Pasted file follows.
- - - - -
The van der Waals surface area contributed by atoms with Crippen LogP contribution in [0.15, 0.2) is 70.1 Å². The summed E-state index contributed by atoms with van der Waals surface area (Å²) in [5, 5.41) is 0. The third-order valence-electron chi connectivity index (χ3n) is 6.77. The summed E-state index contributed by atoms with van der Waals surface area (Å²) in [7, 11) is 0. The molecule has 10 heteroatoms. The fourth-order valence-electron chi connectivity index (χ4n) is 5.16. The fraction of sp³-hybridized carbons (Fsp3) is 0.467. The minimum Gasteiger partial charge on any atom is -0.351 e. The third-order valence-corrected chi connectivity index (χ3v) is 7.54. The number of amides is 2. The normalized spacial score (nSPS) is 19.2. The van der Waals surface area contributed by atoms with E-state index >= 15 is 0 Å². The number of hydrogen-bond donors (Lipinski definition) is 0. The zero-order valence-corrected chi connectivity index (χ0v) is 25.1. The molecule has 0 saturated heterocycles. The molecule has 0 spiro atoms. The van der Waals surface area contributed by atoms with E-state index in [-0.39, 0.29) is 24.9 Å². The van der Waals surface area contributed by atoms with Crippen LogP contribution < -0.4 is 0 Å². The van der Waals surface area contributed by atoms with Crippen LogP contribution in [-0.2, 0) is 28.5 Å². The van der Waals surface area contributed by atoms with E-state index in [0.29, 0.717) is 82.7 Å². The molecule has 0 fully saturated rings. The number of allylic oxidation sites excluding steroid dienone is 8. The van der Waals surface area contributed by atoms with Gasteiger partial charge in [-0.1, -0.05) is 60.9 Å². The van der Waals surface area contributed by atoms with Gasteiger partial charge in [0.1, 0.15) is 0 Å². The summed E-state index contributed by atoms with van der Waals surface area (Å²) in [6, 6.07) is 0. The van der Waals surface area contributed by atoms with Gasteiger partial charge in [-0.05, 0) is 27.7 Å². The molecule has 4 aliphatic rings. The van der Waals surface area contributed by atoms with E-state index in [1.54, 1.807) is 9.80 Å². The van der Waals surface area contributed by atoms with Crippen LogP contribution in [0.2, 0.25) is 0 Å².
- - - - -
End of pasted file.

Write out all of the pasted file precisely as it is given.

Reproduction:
The van der Waals surface area contributed by atoms with Crippen LogP contribution in [0.15, 0.2) is 70.1 Å². The summed E-state index contributed by atoms with van der Waals surface area (Å²) in [5, 5.41) is 0. The third-order valence-electron chi connectivity index (χ3n) is 6.77. The summed E-state index contributed by atoms with van der Waals surface area (Å²) in [7, 11) is 0. The molecule has 10 heteroatoms. The fourth-order valence-electron chi connectivity index (χ4n) is 5.16. The fraction of sp³-hybridized carbons (Fsp3) is 0.467. The minimum Gasteiger partial charge on any atom is -0.351 e. The third-order valence-corrected chi connectivity index (χ3v) is 7.54. The number of amides is 2. The normalized spacial score (nSPS) is 19.2. The van der Waals surface area contributed by atoms with E-state index >= 15 is 0 Å². The number of hydrogen-bond donors (Lipinski definition) is 0. The zero-order valence-corrected chi connectivity index (χ0v) is 25.1. The molecule has 0 saturated heterocycles. The molecule has 0 spiro atoms. The van der Waals surface area contributed by atoms with E-state index in [-0.39, 0.29) is 24.9 Å². The van der Waals surface area contributed by atoms with Crippen LogP contribution < -0.4 is 0 Å². The van der Waals surface area contributed by atoms with Crippen LogP contribution in [-0.2, 0) is 28.5 Å². The van der Waals surface area contributed by atoms with E-state index in [0.29, 0.717) is 82.7 Å². The molecule has 0 fully saturated rings. The number of allylic oxidation sites excluding steroid dienone is 8. The van der Waals surface area contributed by atoms with Gasteiger partial charge in [-0.1, -0.05) is 60.9 Å². The van der Waals surface area contributed by atoms with Gasteiger partial charge in [0.1, 0.15) is 0 Å². The summed E-state index contributed by atoms with van der Waals surface area (Å²) in [6, 6.07) is 0. The van der Waals surface area contributed by atoms with Gasteiger partial charge in [-0.05, 0) is 27.7 Å². The molecule has 4 aliphatic rings. The van der Waals surface area contributed by atoms with E-state index in [1.54, 1.807) is 9.80 Å². The van der Waals surface area contributed by atoms with Crippen LogP contribution in [0.2, 0.25) is 0 Å².